The image in that short verse – Mark 2:21 – speaks about an attempt to fix a tear in a cloth. A “wound” in a garment took place and the owner wants to “heal” that hurt. When we place that insight about the image alongside fasting, we begin to catch Jesus’ point, I think. When fasting becomes simply an externalized practice that, of itself, signifies to the practitioner their own righteousness, then it attempts to “heal” a “wound” with a new patch on an old cloth. Put another way, fasting – the unshrunk (new) cloth patch – is good and helpful, but when applied in the wrong way it will make the “wound” worse. Throughout the Scriptures, fasting represented acts of humility and repentance. The Pharisees seem to take the fast and place it like a badge of pride over their torn garment. Thus, Jesus warns them about their fasting. Instead of drawing them to inner healing and freedom, their fast makes them prideful; the very problem they want to fix is getting worse, pride.
The point Jesus makes, this warning about pride in our devotional life, can help us today. Jesus does not tell the Pharisees that his disciples will never fast or shouldn’t fast. The opposite is true, Jesus states that his disciples will fast when he departs from them. These religious practices can open us up to the healing presence of the Trinity. But we must keep our eyes on Jesus while fasting or praying other devotions. Our prayer life isn’t meant for show and we don’t need to prove anything to God. When we live our life in communion with the Trinity, the saving love of Jesus gives us new hearts and fills us with his Holy Spirit (Mark 2:22). If we find that our prayer life and devotions lead to a self-righteous attitude that cramps our compassion towards people we regard as (and who very well may be) “sinners” - you know, the people Jesus had no problem loving, defending, saving, and dining with, those people who are sinners – then we need a “heart check.” We might be putting a new patch on an old garment that needs renewing inside-out. Better to hit the Pause Button on a devotional practice and reevaluate our attitude and mindset, bringing ourselves before the tender mercy of Jesus, then go on making the wound in our heart worse by our efforts to “fix” it.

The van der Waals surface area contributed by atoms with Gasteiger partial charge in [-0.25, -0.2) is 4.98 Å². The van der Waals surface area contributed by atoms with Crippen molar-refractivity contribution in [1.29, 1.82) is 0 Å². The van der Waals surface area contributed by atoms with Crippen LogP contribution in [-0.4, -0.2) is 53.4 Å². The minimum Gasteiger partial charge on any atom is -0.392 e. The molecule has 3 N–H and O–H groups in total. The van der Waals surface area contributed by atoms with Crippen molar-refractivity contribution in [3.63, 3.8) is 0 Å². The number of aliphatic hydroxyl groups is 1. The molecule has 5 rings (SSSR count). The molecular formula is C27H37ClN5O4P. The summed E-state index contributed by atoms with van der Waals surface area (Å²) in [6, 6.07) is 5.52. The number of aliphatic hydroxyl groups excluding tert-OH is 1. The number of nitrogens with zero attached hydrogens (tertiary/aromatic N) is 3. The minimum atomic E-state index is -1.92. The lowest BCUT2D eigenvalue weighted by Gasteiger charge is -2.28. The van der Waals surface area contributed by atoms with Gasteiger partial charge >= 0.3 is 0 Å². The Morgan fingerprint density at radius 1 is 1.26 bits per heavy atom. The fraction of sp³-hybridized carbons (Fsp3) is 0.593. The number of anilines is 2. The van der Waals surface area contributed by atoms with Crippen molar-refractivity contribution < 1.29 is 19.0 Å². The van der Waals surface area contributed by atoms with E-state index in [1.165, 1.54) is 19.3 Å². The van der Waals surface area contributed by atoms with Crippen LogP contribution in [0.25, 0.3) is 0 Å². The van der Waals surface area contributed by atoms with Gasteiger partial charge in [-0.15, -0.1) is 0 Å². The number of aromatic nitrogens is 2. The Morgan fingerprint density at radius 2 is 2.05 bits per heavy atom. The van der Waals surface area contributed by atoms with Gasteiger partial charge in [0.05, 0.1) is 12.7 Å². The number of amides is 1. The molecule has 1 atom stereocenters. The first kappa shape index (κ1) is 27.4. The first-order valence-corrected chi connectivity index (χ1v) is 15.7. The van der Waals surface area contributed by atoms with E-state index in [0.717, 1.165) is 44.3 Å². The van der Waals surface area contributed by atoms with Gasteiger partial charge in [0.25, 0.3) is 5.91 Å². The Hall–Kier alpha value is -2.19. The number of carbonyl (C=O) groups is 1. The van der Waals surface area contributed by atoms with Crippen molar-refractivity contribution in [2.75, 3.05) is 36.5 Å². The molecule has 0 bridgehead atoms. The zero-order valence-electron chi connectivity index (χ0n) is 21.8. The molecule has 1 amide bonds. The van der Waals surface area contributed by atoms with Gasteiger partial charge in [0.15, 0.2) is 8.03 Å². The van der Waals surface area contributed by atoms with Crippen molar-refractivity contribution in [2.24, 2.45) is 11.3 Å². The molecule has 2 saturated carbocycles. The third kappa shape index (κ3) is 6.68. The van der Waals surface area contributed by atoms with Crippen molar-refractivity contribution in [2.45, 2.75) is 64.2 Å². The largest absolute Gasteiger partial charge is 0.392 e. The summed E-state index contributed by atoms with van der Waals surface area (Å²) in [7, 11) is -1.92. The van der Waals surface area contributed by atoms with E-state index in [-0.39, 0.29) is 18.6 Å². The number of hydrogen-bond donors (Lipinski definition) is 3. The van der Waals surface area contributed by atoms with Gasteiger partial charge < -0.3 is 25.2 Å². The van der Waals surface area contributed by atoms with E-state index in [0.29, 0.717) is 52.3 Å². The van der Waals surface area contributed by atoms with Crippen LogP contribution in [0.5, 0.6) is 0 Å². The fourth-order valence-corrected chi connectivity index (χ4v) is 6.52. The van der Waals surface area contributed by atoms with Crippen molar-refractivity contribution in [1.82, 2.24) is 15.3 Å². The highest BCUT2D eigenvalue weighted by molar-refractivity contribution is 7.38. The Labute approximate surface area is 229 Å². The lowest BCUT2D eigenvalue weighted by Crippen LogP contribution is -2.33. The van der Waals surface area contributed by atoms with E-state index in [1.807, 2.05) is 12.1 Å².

Fr. Jacob Bearer is a Catholic priest. He's about 6' to 6'4'' tall depending on which Convenient Store he's exiting. Although he enjoys kidney beans in chili, Fr. Jacob does not like baked beans and counts this as one of the toughest blotches on his character. He's been the administrator of SS. Edward's and Lucy's since January of 2022. Thank God for the Hatchery...this is a place where the author can share thoughts and ideas that don't quite seem right for the bulletin and won't exactly make for a homily (except for the times when the homily is posted with a sound file or used for a blog post). God bless you...and the hatchery.